The GV Summit session on Diaspora influence online exposed the diversity of experiences between countries and the need to take into consideration important gaps in communication, worldview, political and economic conditions between various communities of common heritage who strive to work together.
- Another post about this session: The Internet Exposes Tensions and Opportunity Between Nations and Their Diasporas
“We all live in a century of migration,” stressed the session moderator Susan Benesch—a human rights lawyer specialized in inflammatory speech—during her introduction. Moreover, many of Global Voices members are migrants themselves, living and writing in countries other than those of their origin. Many of the people who immigrated are still dreaming, remembering another country another cultural and political sphere, and have more opportunities to connect. When our grandparents would migrate they almost never went back. If at all, they communicated by mail, having only later immigrants as more substantial information sources from the country of origin. However, in the last decades, three enormous changes affected the diasporic communities: (1) cheaper airfare – so people can go back; (2) cheaper telephone communications – so people can talk; and then (3) the new media. [Reminiscent of Bruce Sterling's assertion of “nets and jets.” - op. F.S.]
Journalist Fred Petrossian relied the experiences from the Iranian diaspora. Not all Iranins immigrate for political reasons. However, significant number find themselves in exile because of various political reasons, incl. dissidents, people fleeing the mass executions of the 1980s, and the dispersal of the Green Movement of 2009, as well as reprisals of religious and ethnic minorities: “The Islamic Republic really democratized persecution – everybody got their piece of cake.”
Iranian Diaspora played important role to pass the message about events within the country, via different social networks to the wider world, and had some impact on the people in the home country. For instance, demonstrators printed and displayed caricatures by exiled cartoonist. But sometimes, the diaspora is trapped in its own bubble, and pushes ideas before their time has come, like when “strategists” inciting protests via Facebook, in effect resulted in informing the police which monitores social networks. The police were the only one to show op on the spot. This resulted in no protests that time, but also after. When considering the role of the diaspora, one has to consider the important disconnect with the everyday survival worries of the people within the country (inflation, rising prices etc.), Petrossian stressed.
Kenyan blogger and activist Nanjira Sambuli spoke started her contribution by exposing the “call Washington” mentality of the Kenyan diaspora: instead of asking about what's going on in the country, they would rather ask the local embassy.
Kenyan diaspora members mainly communicate between themselves via forums, which are very segmented, and evolved from mailing lists set up by students abroad. The online communities based within Kenya and the diaspora are mostly disconnected. There are blogs, but without mutual connections and sharing info between them. For instance, the diaspora bloggers rarely cite sources who are actually in the country.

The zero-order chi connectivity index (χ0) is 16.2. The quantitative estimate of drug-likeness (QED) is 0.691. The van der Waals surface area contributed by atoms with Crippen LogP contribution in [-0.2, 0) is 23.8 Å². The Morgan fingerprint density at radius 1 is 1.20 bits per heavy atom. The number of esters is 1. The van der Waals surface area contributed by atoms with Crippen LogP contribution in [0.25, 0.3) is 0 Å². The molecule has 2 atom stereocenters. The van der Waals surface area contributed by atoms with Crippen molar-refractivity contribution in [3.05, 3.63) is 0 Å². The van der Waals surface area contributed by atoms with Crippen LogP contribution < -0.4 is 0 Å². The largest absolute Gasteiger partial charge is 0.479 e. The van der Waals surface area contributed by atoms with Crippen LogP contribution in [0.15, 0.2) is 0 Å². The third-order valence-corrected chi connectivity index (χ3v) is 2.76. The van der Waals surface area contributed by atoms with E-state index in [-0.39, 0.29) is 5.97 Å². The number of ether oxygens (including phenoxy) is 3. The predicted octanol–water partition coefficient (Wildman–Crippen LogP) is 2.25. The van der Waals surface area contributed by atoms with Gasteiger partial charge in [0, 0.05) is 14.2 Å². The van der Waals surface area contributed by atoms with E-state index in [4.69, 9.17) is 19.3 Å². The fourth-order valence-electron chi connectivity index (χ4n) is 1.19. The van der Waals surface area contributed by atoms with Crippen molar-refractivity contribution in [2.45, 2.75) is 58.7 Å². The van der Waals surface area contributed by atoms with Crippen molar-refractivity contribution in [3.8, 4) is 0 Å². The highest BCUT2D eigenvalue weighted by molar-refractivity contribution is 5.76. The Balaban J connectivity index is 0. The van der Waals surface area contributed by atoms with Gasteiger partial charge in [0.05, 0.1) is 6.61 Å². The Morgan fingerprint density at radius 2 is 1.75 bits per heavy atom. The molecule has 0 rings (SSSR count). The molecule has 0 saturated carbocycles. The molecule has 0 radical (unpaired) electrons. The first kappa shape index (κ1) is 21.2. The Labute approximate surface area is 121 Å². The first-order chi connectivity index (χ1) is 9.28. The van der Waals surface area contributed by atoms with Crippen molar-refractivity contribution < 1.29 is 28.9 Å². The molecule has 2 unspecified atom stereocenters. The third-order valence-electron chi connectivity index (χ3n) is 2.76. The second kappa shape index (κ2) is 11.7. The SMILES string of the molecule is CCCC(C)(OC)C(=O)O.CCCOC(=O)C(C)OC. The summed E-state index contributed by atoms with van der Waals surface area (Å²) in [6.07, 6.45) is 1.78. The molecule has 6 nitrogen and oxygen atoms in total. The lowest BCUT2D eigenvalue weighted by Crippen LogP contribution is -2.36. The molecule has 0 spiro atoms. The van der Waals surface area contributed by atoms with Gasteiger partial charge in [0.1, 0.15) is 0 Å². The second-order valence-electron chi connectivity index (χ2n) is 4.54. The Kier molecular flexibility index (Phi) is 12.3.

However, there are signs of improvement, especially when Diaspora people overcome their perception of superiority, because they are often economically better off than those who remained in Kenya. Last week, a protest in Nairobi “was first time for very closed Diaspora to go with the pulse on the ground and use social media…” together with people who actually took to the streets.
Nanjira Sambuli concluded that there's room for improvement, if Diaspora can use new media to get over themselves and help the country in more ways than before. These connections can be of wider mutual benefit. For instance, the Diaspora people demand to be allowed to vote in Kenyan elections, and they currently run an online petition on this issue. The slow positive changes can reflect on both kinds of communities.
Elaine Diaz, a journalism professor from University of Havana and a blogger, who spoke in Spanish with consecutive translation by the moderator, stressed that “in order to understand the relationship between Cuba and its Diaspora online, we need to understand the relationship between Cuba and the Diaspora offline. This relationship has been very difficult since 1959, when Castro came to power and large number of Cubans immigrated to USA. This relationship is about forming of opinions on both sides. Given the fact that in Cuba internet penetration is very low, about 14%, and limited mostly only to e-mail, it may seem that for most Cubans any online relationship with the people abroad is only a dream. However, this is not the case, as more people use social media (Facebook and Twitter), and blog, mainly using WordPress.
According to prof. Diaz, as offline difficulties move online, it is hard to comprehensively access how the talk about Cuban reality crosses geographical boundaries. “Internet space has turned into political battlefield between Cubans in the country and out. The #Cuba hashtag is a space of open political battle between Government supporters and opponents. However there's a new generation of young internet users who are looking for new spaces to communicate to each other. In spite of political differences, even within this battlefield a few points of agreement arose: (1) demand for reform of migration framework in Cuba; (2) necessary to eliminate the need for exit permit to leave Cuba, and (3) the need to improve use of Internet on the island – issues of increasing access and penetration. The civil society demands access to the internet not only for private e-mail but also for active social political participation in public spaces in society, and decision making. From scholarly perspective these phenomena of points of consensus within the blogosphere can be observed over the Internet even by those who are not in Cuba.